30 review for City of God: A Novel of Passion and Wonder in Old New York

  1. 5 out of 5

    Sharon Young

    Loved this trilogy of the history of New York. Swerling is a great historical fiction writer.

  2. 5 out of 5

    Jennifer

    The third book in a New York series, I was glad City of God was better than the previous one. Continuing the story of the Turner and Devrey families, this one stuck more to the families and the theme of medicine that began with the first book. Even with the addition of outside characters and the social history issues of abolition, immigration, and religion, the book was a quick, fun read. And Swerling leaves the door open for more tales. The only thing that bothered me was the pidgin English The third book in a New York series, I was glad City of God was better than the previous one. Continuing the story of the Turner and Devrey families, this one stuck more to the families and the theme of medicine that began with the first book. Even with the addition of outside characters and the social history issues of abolition, immigration, and religion, the book was a quick, fun read. And Swerling leaves the door open for more tales. The only thing that bothered me was the pidgin English used by her Chinese-speaking characters when we read their interior thoughts. I can see using such English when they are using it in dialogue with other characters (like the Irish or French dialects), but to use it with their interior thoughts, and to not do this with other characters whose first languages are not English was a bit demeaning. Her intentions mught have been to offer a greater sense of disconnect between the characters' two worlds, but I felt it was wrong.

  3. 5 out of 5

    Rachelle Miller

    This was my favorite book in this series. Not as much rated r content as the first book and this series definitely should have been read in order. One thing that’s annoying me about these books, by the description, you expect them to be during the time of different wars. All of them so far are placed more before the war in question and then she barely touches on the war. I just feel like the description is slightly misleading in that. But yeah...I liked the visual of New York that these books giv This was my favorite book in this series. Not as much rated r content as the first book and this series definitely should have been read in order. One thing that’s annoying me about these books, by the description, you expect them to be during the time of different wars. All of them so far are placed more before the war in question and then she barely touches on the war. I just feel like the description is slightly misleading in that. But yeah...I liked the visual of New York that these books give. This one in particular also gave you a good view of the Chinese culture, what it was like to be an immigrant, and what it was like to be mix raced at this time. This book did have a bit of rated r stuff, but not too much and it was easily skipped over. This book definitely kept me more interested than the first two did, but it’s still not a book I’ll reread. I also don’t think I’m going to bother with the last book. I keep thinking each book sounds so good, but it never lives up to its description, and after 3 books, I don’t think the 4th should be any different. Time to move on!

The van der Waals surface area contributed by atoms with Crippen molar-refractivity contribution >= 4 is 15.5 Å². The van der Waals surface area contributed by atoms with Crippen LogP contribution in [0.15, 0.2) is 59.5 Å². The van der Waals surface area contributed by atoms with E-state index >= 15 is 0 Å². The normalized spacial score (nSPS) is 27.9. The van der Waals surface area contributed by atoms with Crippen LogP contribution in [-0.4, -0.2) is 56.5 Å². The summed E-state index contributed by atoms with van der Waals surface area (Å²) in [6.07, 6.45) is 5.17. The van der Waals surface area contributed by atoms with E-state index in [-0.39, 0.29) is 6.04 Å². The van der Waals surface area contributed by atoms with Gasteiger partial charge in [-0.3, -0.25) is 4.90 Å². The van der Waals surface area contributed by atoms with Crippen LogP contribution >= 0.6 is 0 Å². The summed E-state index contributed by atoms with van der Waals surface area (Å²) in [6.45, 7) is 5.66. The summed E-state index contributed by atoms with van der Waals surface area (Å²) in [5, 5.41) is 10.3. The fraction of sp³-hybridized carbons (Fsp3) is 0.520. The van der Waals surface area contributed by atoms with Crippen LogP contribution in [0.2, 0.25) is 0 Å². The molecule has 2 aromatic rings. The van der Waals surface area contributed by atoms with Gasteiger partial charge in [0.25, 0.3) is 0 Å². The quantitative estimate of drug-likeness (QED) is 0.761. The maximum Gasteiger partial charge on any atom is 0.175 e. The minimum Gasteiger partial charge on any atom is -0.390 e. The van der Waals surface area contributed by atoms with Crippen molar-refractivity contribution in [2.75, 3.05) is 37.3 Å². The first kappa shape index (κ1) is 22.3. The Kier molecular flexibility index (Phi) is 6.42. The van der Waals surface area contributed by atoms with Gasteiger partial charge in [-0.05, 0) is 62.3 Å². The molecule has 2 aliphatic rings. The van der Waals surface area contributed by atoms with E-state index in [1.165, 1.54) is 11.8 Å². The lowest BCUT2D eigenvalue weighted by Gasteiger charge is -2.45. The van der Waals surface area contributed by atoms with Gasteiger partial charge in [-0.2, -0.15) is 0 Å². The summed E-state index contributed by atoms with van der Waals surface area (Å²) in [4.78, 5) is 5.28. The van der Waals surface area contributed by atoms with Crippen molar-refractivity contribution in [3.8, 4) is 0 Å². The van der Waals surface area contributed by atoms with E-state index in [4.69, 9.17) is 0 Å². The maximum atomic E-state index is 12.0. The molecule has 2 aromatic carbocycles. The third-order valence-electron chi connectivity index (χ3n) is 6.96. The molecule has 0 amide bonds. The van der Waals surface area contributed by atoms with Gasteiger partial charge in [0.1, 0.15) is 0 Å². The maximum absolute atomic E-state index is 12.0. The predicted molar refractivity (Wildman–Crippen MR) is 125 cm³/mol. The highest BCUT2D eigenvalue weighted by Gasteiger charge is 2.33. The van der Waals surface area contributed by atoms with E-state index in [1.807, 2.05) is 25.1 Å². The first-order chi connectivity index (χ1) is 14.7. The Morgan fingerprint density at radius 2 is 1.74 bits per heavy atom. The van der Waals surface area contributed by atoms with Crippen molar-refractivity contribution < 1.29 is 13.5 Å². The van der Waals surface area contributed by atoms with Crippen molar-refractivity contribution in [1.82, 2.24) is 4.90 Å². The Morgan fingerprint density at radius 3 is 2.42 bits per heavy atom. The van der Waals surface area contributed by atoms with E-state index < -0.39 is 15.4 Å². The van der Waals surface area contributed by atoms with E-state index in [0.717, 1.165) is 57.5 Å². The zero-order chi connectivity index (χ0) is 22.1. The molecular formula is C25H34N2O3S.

4. 4 out of 5

    Jan Norris

    This is the third in a series of historical fiction about NYC. It takes place before the Civil War. I enjoyed this one as much as the first in the series. There is much about medical practices, immigration issues, slavery, religious issues, and political corruption. It was a fast paced read.

  5. 5 out of 5

    Damian

    First "The Godfather Part III" and now this! Well, at least there weren't any surreal George Hamilton cameos...or were there??? He might as well have been playing one of the miscellaneous characters who wander into the plot for apparently no other reason than to attempt to nudge the narrative forward. I'm sure it must be hard to maintain the same level of intensity and creativity throughout a trilogy, but there's no excuse to coast to the finish line. Nonetheless, since the descriptions of old N First "The Godfather Part III" and now this! Well, at least there weren't any surreal George Hamilton cameos...or were there??? He might as well have been playing one of the miscellaneous characters who wander into the plot for apparently no other reason than to attempt to nudge the narrative forward. I'm sure it must be hard to maintain the same level of intensity and creativity throughout a trilogy, but there's no excuse to coast to the finish line. Nonetheless, since the descriptions of old New York City still held my attention, I'll give two rather than one star.

  6. 5 out of 5

    Kyle Wendy Skultety (gimmethatbook.com)